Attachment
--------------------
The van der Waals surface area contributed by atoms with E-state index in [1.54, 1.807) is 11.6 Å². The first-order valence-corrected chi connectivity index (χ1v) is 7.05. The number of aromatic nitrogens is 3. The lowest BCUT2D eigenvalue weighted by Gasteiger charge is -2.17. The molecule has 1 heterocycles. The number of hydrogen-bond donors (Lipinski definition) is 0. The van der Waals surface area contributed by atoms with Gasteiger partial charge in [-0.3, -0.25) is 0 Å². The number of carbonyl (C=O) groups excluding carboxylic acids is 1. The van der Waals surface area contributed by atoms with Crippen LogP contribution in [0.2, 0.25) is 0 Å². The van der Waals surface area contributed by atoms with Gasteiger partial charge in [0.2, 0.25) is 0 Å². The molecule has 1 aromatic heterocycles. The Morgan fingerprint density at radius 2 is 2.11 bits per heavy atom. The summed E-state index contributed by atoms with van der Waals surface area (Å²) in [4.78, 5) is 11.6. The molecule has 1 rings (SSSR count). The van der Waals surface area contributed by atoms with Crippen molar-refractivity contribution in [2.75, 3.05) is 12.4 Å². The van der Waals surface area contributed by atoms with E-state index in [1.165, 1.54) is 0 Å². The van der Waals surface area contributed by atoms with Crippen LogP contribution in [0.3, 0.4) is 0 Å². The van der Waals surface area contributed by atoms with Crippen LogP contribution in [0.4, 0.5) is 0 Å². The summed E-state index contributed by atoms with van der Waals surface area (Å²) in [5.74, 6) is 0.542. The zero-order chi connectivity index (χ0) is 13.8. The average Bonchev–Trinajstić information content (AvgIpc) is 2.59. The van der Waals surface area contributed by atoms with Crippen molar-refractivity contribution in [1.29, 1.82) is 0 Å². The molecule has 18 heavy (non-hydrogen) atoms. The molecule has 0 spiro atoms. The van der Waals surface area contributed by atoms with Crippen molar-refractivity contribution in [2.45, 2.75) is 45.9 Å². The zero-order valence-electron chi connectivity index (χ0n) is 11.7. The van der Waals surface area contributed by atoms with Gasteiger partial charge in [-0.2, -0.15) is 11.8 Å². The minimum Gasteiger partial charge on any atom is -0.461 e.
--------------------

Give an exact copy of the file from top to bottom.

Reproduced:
The van der Waals surface area contributed by atoms with E-state index in [1.54, 1.807) is 11.6 Å². The first-order valence-corrected chi connectivity index (χ1v) is 7.05. The number of aromatic nitrogens is 3. The lowest BCUT2D eigenvalue weighted by Gasteiger charge is -2.17. The molecule has 1 heterocycles. The number of hydrogen-bond donors (Lipinski definition) is 0. The van der Waals surface area contributed by atoms with Gasteiger partial charge in [-0.3, -0.25) is 0 Å². The number of carbonyl (C=O) groups excluding carboxylic acids is 1. The van der Waals surface area contributed by atoms with Crippen LogP contribution in [0.2, 0.25) is 0 Å². The van der Waals surface area contributed by atoms with Gasteiger partial charge in [0.2, 0.25) is 0 Å². The molecule has 1 aromatic heterocycles. The Morgan fingerprint density at radius 2 is 2.11 bits per heavy atom. The summed E-state index contributed by atoms with van der Waals surface area (Å²) in [4.78, 5) is 11.6. The molecule has 1 rings (SSSR count). The van der Waals surface area contributed by atoms with Crippen molar-refractivity contribution in [2.75, 3.05) is 12.4 Å². The van der Waals surface area contributed by atoms with E-state index in [1.165, 1.54) is 0 Å². The van der Waals surface area contributed by atoms with Crippen LogP contribution in [0.3, 0.4) is 0 Å². The van der Waals surface area contributed by atoms with Crippen LogP contribution in [0.4, 0.5) is 0 Å². The summed E-state index contributed by atoms with van der Waals surface area (Å²) in [5.74, 6) is 0.542. The zero-order chi connectivity index (χ0) is 13.8. The average Bonchev–Trinajstić information content (AvgIpc) is 2.59. The van der Waals surface area contributed by atoms with Crippen molar-refractivity contribution in [1.29, 1.82) is 0 Å². The molecule has 18 heavy (non-hydrogen) atoms. The molecule has 0 spiro atoms. The van der Waals surface area contributed by atoms with Crippen molar-refractivity contribution in [2.45, 2.75) is 45.9 Å². The zero-order valence-electron chi connectivity index (χ0n) is 11.7. The van der Waals surface area contributed by atoms with Gasteiger partial charge in [-0.2, -0.15) is 11.8 Å². The minimum Gasteiger partial charge on any atom is -0.461 e.